The Cole County Prosecutor's Office filed a motion to voluntarily dismiss an appeal they made to a three-judge panel in a stolen property case.
The Missouri Western District Court of Appeals met Thursday at Westminster College in Fulton as part of its annual effort to leave the Kansas City-based court to give residents in the district's 45 counties an opportunity to observe a part of the judicial system. Cole, Callaway, Boone, Moniteau, Morgan and Miller counties are in the Western District.
The case involved a Henley man facing multiple charges in connection with thefts from vehicles in 2016. Christopher Edwards, 21, is charged with 10 counts of receiving stolen property and one count of possession of a controlled substance.
A Missouri Highway Patrol trooper stopped a vehicle in Miller County on July 3, 2016, for a speeding violation, according to Jefferson City Police Department records. The person in the vehicle was found in possession of a handgun reported stolen in June in Jefferson City. The man told authorities he purchased two guns from Edwards and believed both were stolen. He was later developed as a suspect who was breaking into a number of vehicles in the Jefferson City area, stealing weapons as well as electronics.
Authorities obtained a search warrant for Edwards' residence, where nine stolen firearms were found — five from Cole County, one from Jefferson City and three from Holts Summit.
Authorities said Edwards stole the guns and sold them to people who could commit crimes with unregistered weapons.
Numerous personal electronic items also were recovered during the search.
Cole County Assistant Prosecutor Scott Stacy filed an appeal to a ruling from Cole County Judge Dan Green granting Edwards' attorney, Dan Hunt, on a motion to suppress evidence. Hunt's motion was because of evidence seized during execution of a search warrant at Edwards' residence on Opel Lane in Henley.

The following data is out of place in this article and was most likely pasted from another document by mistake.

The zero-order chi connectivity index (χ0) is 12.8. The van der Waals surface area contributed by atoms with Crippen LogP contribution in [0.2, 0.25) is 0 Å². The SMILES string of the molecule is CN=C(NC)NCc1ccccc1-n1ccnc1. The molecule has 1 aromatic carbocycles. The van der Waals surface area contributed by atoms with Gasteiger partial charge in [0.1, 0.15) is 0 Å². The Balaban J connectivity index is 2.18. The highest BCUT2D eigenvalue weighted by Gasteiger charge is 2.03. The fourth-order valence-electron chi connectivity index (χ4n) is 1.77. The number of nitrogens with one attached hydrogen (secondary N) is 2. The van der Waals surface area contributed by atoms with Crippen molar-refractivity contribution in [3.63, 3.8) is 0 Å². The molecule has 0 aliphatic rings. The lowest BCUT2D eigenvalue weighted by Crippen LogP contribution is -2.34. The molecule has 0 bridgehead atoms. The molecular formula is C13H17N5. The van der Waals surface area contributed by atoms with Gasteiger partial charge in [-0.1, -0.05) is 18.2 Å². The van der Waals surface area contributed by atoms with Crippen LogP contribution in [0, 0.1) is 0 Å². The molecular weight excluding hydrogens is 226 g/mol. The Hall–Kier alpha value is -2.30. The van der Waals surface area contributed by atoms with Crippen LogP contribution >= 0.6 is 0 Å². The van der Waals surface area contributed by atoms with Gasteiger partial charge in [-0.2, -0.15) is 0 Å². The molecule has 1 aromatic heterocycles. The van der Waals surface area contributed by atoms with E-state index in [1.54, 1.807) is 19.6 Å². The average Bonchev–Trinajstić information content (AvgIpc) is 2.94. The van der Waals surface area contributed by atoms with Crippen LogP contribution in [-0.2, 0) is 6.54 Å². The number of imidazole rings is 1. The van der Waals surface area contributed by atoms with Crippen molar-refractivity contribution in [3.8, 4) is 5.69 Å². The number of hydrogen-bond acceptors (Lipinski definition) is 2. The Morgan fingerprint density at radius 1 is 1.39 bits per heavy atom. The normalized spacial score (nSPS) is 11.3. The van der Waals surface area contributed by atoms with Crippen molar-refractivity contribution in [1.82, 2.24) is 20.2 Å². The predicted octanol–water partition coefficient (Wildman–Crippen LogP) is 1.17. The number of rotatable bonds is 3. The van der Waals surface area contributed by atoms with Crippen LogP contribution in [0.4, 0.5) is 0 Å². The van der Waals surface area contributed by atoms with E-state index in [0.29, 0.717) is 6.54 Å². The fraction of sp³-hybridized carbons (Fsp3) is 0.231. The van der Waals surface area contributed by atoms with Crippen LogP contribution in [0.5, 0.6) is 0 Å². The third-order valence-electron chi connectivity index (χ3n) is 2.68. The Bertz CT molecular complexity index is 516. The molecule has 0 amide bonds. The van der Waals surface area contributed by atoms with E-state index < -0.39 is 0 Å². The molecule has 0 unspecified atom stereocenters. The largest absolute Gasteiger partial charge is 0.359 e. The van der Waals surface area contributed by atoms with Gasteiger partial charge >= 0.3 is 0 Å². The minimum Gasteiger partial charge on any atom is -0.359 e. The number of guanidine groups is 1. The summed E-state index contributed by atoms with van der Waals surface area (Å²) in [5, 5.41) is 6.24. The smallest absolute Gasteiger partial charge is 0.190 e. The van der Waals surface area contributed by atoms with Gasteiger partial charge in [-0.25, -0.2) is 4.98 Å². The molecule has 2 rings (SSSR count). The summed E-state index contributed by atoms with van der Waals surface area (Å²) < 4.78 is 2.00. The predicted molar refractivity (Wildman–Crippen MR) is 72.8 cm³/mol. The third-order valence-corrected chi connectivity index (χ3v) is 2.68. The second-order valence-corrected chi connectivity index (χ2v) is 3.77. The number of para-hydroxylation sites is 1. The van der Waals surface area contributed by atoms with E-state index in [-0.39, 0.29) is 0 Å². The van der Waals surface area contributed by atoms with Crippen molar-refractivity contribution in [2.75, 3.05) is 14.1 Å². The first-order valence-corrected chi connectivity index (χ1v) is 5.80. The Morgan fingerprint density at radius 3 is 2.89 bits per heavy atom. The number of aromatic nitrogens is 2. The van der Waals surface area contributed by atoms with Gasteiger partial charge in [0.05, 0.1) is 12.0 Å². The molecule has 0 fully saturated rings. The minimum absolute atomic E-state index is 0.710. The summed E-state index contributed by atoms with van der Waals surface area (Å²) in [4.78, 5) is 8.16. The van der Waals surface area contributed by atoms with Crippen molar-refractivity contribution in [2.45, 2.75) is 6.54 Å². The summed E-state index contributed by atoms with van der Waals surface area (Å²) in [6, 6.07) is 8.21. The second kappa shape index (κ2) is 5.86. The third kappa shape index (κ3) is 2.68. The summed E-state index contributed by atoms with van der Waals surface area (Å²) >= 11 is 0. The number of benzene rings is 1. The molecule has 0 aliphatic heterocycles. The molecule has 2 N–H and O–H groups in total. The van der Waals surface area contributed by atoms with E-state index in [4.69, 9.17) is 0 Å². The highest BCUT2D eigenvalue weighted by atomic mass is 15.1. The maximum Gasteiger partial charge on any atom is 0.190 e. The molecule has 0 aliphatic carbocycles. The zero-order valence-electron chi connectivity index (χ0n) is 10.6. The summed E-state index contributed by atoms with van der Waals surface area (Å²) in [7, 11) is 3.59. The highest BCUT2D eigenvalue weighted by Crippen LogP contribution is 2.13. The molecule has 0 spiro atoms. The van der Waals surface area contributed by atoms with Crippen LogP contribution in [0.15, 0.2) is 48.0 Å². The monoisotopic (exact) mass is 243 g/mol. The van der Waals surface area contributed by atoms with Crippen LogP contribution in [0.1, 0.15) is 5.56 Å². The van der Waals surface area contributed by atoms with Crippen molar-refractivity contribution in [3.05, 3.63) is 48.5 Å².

Hunt claims the search and seizure were made without a lawful warrant, without lawful authority and without probable cause.
During the hearing before Green, Jefferson City Police Detective Jason Ambler testified he interviewed Hakeem Vantreece at the Miller County Jail where he was being held for possession of stolen firearm. Ambler reported Vantreece said he purchased a stolen firearm from Edwards at Edwards' Cherry Street residence in Jefferson City.
But, Vantreece advised Ambler, Edwards had been evicted from the Cherry Street residence and no longer lived there.
Ambler testified Vantreece then provided the name of Edwards' girlfriend and, when Ambler put the name into a database, he found her address listed at 5501, 5616 and 5630 Opel Lane in Henley.
After the interview, he said, Vantreece voluntarily contacted Edwards via text message about stolen firearms. Edwards responded, saying he had additional firearms for sale — and sent photos similar to other firearms that had been reported as stolen in Cole County.
Ambler testified Edwards also sent Vantreece photos of a road intersection and street intersection signs — and the addresses for Edwards' girlfriend were in the vicinity of that intersection. Ambler then submitted a search warrant application, which included 5501, 5616 and 5630 Opel Lane.
But his affidavit included with the application for the search warrant never mentioned any properties located at Opel Lane in Henley.
In the affidavit, Ambler believed stolen property was "still recoverable from the address and/or person(s) listed above."
But, Hunt has argued, there was no precise address listed in the affidavit, and Ambler had mentioned Edwards' previous address in the "200 block of Cherry" in Jefferson City.
The application and the affidavit were contained in one continuous document.
The search warrant was executed on July 9, 2016, and officers searched only the residence at 5616 Opel Lane. They found stolen electronics and stolen weapons in Edwards' bedroom there.
After the suppression hearing, Green granted Edwards' motion, finding the application and affidavit did not mention any property on Opel Lane.
Green further stated nothing existed in the affidavit to establish probable cause to believe illegal items were located at the Opel Lane addresses, and the warrant for Opel Lane was issued without probable cause since it mentioned only the Cherry Street address.
The judges, in particular Judge Gary Witt, told Stacey there needed to be more specifics when issuing a search warrant, and Stacey agreed more research should have been done when the warrant was issued.
Chief Judge Mark Pfeiffer said he could not comment on when a formal decision would be made because all three judges would have to weigh in on the final decision to grant the dismissal.